The main problem in this article, the geometric version of the Inequality of the Means, has been chosen for its simplicity and elegance. It is one of those mathematical problems that is easy to state but ridiculously hard to prove. There are two puzzles this month. Please be sure to use the two different Subject lines mentioned in the article to help us distinguish which puzzle it is you are replying to.

INEQUALITY OF THE MEANS

This article is in collaboration with Prof. Krishnan Shankar, Professor of Mathematics at the University of Oklahoma.

The Oracle Asks

This article’s material came forth from the fertile mind of the extraordinary John Conway. References to the mathematics of the problem are listed at the end. It was a pleasure to discuss this problem with Prof. Dror Bar-Natan. Prof. Bar-Natan’s exposition and Javascript applet make the subject come alive on his website (http://www.math.toronto.edu/~drorbn/), which is certainly worth a visit.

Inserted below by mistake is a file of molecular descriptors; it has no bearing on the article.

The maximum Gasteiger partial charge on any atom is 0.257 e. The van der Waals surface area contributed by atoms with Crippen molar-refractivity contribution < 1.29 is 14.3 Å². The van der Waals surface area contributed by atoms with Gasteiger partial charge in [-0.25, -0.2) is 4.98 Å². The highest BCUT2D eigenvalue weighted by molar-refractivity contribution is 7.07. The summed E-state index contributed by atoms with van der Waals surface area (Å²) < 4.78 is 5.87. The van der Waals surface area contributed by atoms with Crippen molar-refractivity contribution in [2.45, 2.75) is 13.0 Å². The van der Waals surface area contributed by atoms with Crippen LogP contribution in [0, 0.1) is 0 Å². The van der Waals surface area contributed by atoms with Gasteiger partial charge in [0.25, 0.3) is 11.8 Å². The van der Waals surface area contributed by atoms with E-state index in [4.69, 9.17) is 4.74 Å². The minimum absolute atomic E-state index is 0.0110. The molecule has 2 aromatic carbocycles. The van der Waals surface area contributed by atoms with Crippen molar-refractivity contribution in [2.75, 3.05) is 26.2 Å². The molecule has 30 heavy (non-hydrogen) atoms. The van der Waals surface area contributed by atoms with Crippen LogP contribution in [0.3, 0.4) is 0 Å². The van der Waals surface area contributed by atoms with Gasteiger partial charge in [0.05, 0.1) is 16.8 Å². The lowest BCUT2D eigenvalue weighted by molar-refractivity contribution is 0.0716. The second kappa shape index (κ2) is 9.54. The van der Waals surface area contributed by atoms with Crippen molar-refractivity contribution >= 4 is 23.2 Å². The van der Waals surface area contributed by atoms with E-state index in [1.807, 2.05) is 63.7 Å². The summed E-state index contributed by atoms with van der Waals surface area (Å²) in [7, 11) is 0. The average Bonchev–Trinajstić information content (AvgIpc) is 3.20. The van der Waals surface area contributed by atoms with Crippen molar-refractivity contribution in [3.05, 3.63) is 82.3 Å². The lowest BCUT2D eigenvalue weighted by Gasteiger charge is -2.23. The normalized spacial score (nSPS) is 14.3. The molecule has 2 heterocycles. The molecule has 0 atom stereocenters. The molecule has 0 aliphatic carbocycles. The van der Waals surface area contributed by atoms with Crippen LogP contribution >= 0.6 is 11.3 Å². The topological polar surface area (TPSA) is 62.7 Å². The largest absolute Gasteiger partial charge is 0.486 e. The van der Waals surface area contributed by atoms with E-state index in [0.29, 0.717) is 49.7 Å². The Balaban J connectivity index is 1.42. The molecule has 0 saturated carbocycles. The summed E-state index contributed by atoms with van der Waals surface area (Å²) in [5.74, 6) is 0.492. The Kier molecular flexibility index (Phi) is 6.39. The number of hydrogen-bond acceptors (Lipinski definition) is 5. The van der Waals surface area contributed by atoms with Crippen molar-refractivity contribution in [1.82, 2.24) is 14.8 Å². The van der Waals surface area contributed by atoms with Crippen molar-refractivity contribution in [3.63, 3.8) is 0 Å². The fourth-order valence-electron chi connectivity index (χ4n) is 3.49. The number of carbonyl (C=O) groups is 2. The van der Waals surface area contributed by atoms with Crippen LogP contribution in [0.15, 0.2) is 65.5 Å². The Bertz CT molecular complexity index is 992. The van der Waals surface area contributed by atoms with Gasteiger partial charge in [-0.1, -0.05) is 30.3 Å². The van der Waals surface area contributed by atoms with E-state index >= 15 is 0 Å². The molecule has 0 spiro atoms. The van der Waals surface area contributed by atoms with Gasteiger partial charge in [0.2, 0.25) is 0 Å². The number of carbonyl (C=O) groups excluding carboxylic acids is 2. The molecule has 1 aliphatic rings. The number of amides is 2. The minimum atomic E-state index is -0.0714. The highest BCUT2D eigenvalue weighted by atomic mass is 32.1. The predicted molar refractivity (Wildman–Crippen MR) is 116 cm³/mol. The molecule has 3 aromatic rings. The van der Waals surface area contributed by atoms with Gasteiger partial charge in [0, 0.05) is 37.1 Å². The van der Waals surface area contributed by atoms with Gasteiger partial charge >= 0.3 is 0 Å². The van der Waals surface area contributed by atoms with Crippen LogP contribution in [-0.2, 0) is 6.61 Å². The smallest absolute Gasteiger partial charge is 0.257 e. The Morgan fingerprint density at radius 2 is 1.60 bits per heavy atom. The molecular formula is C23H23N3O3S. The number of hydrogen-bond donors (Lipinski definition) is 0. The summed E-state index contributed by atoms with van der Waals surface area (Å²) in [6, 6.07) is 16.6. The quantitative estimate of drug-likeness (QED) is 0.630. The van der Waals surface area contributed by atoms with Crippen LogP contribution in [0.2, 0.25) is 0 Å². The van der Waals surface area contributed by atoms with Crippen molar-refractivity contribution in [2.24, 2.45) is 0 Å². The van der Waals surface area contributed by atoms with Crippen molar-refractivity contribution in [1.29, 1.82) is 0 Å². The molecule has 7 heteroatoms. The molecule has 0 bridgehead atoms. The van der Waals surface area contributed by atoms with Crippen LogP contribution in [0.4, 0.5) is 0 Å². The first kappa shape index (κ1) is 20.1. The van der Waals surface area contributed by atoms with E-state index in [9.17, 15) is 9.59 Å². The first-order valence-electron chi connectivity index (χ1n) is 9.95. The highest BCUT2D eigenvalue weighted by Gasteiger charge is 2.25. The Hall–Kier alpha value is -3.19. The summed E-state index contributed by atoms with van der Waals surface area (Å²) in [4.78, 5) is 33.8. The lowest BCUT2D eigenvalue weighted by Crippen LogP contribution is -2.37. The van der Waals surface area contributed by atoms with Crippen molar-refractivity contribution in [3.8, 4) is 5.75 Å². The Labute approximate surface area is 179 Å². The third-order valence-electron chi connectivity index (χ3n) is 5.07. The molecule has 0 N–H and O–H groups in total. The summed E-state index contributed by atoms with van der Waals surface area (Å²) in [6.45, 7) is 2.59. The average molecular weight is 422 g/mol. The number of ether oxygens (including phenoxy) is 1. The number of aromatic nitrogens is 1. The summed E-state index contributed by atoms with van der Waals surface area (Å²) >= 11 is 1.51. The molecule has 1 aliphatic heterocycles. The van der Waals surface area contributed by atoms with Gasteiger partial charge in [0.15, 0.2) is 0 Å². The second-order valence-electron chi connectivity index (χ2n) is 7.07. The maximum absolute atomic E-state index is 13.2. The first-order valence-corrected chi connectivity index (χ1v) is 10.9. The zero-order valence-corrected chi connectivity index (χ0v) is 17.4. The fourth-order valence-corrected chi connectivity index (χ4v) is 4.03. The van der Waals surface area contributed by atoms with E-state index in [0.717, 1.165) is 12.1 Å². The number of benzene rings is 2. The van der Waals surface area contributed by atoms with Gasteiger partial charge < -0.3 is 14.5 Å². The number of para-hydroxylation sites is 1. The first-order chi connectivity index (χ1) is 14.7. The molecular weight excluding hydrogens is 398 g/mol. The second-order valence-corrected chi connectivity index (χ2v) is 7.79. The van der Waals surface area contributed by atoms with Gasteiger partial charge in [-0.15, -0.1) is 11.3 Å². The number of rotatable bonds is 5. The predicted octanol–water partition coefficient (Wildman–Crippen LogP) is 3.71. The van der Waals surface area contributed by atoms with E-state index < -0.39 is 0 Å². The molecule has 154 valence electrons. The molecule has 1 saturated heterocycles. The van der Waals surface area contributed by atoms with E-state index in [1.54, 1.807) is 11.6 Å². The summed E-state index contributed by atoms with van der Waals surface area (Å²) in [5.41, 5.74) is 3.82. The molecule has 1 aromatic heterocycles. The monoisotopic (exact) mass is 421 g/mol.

We start with a well-known inequality from high school algebra: let a and b be any two non-negative numbers. Then, their arithmetic mean is at least as large as their geometric mean, i.e.,

square_root(a *b ) <= ((a + b)/2)

Equality occurs precisely when a = b. This is not hard to prove algebraically, but here is a nice geometric proof. Consider the following figure where a square of side length a + b encloses 8 right angled triangles of orthogonal sides a and b each.